When at the end of the day it seems so futile, I realize that the people I see, regardless of the violence the now endure at the hands of the climate and the land, now no longer endure the brutal oppression they have known for as long as any living person has been here. If all we are doing here makes their lives just that much easier, If they can go to schools, or clinics without fear of religous persecution, if they can wear their hair or clothes as the please without fear of torture, then I can lay my head down at the end of the day, and know we are making a difference.

Wednesday, March 16, 2005

"Ok, show's over, give me the camera back." Posted by Hello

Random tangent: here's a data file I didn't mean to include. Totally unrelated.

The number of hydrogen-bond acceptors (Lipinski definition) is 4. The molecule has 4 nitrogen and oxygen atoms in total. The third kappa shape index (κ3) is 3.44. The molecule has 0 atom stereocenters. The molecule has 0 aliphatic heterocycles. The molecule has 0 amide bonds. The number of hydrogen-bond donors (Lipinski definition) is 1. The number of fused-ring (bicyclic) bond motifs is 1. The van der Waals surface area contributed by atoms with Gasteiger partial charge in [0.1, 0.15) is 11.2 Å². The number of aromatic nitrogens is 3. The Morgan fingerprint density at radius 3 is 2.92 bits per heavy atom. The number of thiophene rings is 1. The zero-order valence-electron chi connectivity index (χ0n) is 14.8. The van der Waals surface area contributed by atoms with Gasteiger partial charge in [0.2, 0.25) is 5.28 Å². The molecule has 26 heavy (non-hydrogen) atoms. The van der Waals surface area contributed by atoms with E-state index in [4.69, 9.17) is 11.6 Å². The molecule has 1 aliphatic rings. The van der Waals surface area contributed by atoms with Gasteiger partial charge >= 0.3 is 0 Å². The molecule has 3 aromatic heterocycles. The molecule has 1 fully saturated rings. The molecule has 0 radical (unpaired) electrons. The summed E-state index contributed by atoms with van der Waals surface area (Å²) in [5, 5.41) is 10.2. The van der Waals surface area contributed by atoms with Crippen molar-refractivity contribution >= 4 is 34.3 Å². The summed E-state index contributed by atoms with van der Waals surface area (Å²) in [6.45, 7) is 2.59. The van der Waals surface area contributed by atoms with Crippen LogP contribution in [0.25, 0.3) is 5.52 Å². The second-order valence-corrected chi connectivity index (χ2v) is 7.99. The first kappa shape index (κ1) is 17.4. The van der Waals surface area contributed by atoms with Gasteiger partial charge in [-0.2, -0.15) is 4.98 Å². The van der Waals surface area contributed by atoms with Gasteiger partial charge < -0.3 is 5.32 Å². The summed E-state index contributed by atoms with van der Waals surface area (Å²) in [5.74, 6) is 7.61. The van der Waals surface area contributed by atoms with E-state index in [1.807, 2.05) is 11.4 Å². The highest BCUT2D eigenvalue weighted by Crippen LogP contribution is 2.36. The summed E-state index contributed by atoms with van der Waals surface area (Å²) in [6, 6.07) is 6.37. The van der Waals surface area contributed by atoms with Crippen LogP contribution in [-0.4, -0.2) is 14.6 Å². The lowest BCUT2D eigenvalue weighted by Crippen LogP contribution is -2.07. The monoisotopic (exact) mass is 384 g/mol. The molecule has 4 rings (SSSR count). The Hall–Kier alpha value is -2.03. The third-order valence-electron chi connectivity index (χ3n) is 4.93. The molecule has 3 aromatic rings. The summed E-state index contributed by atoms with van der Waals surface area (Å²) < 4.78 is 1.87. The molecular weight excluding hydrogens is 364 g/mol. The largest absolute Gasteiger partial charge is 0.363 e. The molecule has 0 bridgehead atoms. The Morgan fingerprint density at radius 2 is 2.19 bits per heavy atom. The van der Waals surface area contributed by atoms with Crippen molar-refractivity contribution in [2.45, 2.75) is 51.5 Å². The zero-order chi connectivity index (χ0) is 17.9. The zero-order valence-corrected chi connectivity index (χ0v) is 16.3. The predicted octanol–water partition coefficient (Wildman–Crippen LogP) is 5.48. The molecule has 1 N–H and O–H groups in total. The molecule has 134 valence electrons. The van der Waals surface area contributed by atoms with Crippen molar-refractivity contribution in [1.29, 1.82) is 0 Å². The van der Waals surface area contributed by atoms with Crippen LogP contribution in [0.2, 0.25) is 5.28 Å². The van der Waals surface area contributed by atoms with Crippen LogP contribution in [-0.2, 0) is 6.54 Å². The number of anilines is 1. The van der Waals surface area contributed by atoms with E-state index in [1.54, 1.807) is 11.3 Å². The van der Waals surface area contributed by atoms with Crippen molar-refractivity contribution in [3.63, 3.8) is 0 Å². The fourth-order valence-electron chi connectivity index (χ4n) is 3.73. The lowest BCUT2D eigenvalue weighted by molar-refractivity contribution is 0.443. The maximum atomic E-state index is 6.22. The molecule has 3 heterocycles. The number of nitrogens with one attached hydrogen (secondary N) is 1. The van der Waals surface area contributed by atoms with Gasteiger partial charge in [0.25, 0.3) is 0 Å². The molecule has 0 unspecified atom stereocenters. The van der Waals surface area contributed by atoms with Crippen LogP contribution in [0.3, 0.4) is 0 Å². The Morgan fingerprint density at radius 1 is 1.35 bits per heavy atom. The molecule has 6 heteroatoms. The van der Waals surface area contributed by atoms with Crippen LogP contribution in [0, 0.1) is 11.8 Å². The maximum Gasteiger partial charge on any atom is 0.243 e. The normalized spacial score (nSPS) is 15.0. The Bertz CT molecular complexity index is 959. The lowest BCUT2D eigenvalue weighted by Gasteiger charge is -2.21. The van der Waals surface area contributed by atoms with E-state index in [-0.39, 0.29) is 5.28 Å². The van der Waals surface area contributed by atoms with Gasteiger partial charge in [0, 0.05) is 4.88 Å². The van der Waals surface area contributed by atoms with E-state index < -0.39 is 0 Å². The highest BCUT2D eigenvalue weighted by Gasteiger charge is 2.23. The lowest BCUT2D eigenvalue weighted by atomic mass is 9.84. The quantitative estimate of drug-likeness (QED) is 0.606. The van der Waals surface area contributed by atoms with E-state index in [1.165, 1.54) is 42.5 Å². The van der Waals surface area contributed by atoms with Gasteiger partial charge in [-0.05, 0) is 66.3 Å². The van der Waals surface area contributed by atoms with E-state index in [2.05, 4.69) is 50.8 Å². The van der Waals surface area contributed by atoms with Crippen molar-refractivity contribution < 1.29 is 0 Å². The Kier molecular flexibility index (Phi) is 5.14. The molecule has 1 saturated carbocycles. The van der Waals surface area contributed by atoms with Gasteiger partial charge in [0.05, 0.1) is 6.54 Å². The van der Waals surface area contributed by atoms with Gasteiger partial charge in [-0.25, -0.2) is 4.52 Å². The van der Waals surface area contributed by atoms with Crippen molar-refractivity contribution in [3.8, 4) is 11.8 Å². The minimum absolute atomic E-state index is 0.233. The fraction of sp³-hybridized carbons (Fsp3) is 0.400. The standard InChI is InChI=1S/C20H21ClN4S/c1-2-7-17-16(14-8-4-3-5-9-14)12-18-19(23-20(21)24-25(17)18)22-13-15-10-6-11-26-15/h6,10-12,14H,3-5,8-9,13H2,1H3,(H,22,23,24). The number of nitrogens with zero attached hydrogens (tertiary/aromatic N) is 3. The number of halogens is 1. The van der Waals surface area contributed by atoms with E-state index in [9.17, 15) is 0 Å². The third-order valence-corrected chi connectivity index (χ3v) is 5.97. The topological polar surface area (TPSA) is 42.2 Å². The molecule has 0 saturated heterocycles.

A Narcissistic moment. Posted by Hello

The LTF 191 staff. LTs Tucker Mahoney, Kristin Burt, Trish Giera, and Melissa Parrish all under infallible leadership. Posted by Hello

Listening to COL McKenna's address. Posted by Hello

LTC Langowski and CSM Clark-Davis uncase the 191st colors. Posted by Hello

The Color Guard prepares to bring the colors forward. The 524th colors are in the center and will be cased, and the 191st colors on the right will be uncased signifying the transfer of authority between the two units. Posted by Hello
Transfer of Authority

Ok, it's official, Logistics Task Force 191 received the transfer of authority today from the 524th. LTF 191 is now in command of all logistics in this area of Afghanistan, and the 524th is headed back to Hawaii...I wonder who got the better end of this deal?